Delays in patients getting into A&E – the real problem to be tackled Image

Delays in patients getting into A&E – the real problem to be tackled

Posted: 09/12/2013

The weekend press reports on the significant delays experienced by patients waiting in ambulances for up to six hours before being able to be accepted into A&E make worrying reading. While these delays highlight the usual issues with pressure on A&E departments, it is the knock-on effects of this that need considering.

If ambulances are waiting to transfer patients into A&E, this increases the burden of responsibility on ambulance staff to make an accurate assessment of the patient’s need for treatment. The downside of this is obviously the risk that the severity of a patient’s condition is not appreciated and/or that they deteriorate while waiting in an ambulance rather than in a fully staffed A&E. However, if those patients are stable and able to wait, is this not evidence that perhaps they should not be at A&E at all?

This side of the story focuses on the pressures on emergency resources and the most worrying aspect of these press reports may be that ambulances and their staff are tied up waiting rather than that some patients have to wait to get into A&E, particularly if some cases could be better managed elsewhere.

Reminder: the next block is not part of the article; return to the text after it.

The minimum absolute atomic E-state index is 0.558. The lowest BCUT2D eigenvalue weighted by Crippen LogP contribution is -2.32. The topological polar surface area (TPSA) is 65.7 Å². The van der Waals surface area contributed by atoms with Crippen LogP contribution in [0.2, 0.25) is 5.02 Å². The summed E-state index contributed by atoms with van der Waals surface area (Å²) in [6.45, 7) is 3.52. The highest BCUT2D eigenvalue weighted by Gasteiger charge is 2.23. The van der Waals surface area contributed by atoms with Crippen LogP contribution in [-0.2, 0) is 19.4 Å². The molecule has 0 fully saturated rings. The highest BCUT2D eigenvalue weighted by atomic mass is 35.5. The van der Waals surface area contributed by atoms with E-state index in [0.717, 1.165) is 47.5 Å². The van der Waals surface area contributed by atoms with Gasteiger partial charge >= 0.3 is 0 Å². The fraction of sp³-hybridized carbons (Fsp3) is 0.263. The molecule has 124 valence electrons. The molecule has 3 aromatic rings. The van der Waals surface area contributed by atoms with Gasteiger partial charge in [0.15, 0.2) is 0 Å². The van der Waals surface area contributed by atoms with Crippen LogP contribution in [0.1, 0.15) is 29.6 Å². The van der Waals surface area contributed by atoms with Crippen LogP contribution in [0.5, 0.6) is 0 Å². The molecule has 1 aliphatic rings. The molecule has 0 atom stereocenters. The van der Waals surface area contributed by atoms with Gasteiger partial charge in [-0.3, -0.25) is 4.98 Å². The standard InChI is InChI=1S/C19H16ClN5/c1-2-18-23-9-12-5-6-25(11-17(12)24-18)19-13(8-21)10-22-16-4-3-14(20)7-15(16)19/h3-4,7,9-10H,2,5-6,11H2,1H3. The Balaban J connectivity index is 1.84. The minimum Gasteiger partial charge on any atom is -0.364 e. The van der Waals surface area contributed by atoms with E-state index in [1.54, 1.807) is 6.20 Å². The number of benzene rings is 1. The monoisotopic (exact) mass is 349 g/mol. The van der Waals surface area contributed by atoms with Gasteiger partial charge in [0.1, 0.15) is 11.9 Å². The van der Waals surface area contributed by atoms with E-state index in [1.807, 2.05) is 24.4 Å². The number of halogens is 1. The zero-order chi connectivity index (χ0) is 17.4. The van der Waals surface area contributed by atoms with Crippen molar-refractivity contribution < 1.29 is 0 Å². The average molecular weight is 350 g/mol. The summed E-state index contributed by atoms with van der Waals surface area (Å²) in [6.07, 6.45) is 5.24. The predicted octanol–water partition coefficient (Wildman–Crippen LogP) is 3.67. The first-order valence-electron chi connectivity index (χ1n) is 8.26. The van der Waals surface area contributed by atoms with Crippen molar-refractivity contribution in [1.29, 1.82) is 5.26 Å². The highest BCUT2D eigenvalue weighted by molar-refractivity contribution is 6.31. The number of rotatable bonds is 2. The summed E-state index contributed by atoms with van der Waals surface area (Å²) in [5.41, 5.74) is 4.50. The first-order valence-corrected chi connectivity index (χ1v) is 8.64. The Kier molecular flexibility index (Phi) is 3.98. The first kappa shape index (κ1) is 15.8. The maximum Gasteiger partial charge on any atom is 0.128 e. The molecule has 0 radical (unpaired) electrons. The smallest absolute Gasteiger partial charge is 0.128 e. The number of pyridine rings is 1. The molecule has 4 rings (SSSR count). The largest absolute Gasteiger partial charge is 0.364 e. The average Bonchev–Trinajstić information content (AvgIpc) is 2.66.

Philippa Luscombe, partner in the clinical negligence team at Penningtons Manches LLP, commented: “The incidence of patients waiting in ambulances and suffering harm that we see are, thankfully, few and far between. However, what we are increasingly seeing is the delay in getting ambulance service resources to patients at home – and where those delays have, in some cases, fatal consequences. This story is therefore worrying as it provides an explanation for the problems with ambulance resourcing and is further evidence of the need to radically rethink emergency, out of hours and community care services with better assessment of needs and allocation of resources. The real problem to be addressed is to have an ambulance and staff waiting at a hospital with a non-urgent patient when another patient with a life-threatening condition may urgently need assistance.”

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